We are sometimes asked how to interpret individual IPIP scale scores, for example, "How high does a person have to score on the Extraversion scale to be considered an Extravert?" We are also sometimes asked if we have manuals or interpretive guides that explain what is likely to be true for people who score within certain ranges on IPIP scales. If someone does score within the extraverted range, what else can be said about that person? This page provides some answers to these questions.
First, the IPIP website does not contain manuals or interpretive guides for explaining how to interpret specific scales. For most of the constructs listed on the IPIP website there is an extensive body of research that was published prior to the development of the IPIP representations of these constructs. At the bottom of both the Multi-Construct IPIP Inventory page and the Single Construct IPIP Scales page is a list of publications that refers to this research. There is also a growing body of publications describing studies that have used IPIP scales; a non-exhaustive list of these appears on the IPIP-Related Publication page. IPIP scale users who want to know what people on the low and high ends of a particular construct are like should acquaint themselves with the relevant research literature.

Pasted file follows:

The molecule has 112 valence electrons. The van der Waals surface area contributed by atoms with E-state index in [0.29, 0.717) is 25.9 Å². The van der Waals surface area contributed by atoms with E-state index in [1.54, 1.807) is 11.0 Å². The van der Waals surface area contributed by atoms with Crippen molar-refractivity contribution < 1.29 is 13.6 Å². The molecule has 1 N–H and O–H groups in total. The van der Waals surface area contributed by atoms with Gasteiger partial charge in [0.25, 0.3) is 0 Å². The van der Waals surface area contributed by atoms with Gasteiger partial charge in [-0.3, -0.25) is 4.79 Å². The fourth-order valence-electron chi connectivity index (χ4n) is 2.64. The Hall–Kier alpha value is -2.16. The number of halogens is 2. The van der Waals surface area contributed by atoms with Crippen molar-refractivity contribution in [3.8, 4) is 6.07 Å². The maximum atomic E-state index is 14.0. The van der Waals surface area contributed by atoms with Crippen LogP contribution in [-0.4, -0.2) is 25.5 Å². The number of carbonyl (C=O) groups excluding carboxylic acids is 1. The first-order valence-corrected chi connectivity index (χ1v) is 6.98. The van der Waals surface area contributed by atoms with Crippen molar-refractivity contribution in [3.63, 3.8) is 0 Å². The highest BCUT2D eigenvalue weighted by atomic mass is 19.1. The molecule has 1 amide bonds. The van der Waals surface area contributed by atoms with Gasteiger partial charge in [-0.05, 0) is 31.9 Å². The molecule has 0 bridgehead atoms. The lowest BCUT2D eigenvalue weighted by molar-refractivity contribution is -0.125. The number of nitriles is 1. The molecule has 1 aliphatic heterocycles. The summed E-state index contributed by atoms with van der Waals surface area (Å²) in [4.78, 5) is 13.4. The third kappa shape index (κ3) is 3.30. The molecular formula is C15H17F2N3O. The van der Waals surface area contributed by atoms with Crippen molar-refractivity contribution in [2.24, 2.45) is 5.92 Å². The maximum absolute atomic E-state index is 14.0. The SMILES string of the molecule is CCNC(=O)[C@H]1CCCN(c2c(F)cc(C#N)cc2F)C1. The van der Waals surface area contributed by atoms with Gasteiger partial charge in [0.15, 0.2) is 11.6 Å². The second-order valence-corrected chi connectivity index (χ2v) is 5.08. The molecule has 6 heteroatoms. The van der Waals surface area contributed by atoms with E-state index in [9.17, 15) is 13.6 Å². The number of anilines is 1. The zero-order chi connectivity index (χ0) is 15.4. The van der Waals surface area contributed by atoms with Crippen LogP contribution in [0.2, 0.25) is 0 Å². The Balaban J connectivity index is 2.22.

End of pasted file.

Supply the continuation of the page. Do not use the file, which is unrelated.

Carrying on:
To interpret individuals' scores, one might calculate the mean and standard deviation (SD) for a sample of persons, usually of the same sex and a particular age range, and interpret scores within one-half SD of the mean as "average." Scores outside that range can be interpreted as "low" or "high." If the scores are normally distributed, this would result in approximately 38% of persons being classified as average, about 31% as low, and 31% as high. We recommend computing means and standard deviations in one’s own sample for reasons explained on the Norms page of the IPIP website.
An alternative method for showing respondents where they stand with respect to a group of respondents is to divide a set of scores into five equal parts, which are called quintiles. Labels for the scale anchors describe the lowest 20% and highest 20%, the label "average" is used for the middle 20%, and the remaining quintiles are labeled "somewhat." For example, labels for the quintiles on a scale that ranges from introversion to extraversion would be introverted, somewhat introverted, average, somewhat extraverted, and extraverted.
One of the above schemes usually works well enough for providing feedback to participants. When one conducts statistical analyses, however, one should try not to pigeon-hole individuals into type categories like introvert and extravert, given that introversion-extraversion is a continuum. Most research studies can use continuous statistical analyses of the full range of scores, such as some form of regression analysis. And even when one provides feedback to participants, one can show them where their scores lie on the full continuum of scores rather than telling them what type of person they are. In short, we caution against interpreting IPIP scale scores in terms of categories or sorting respondents into groups based on their scores.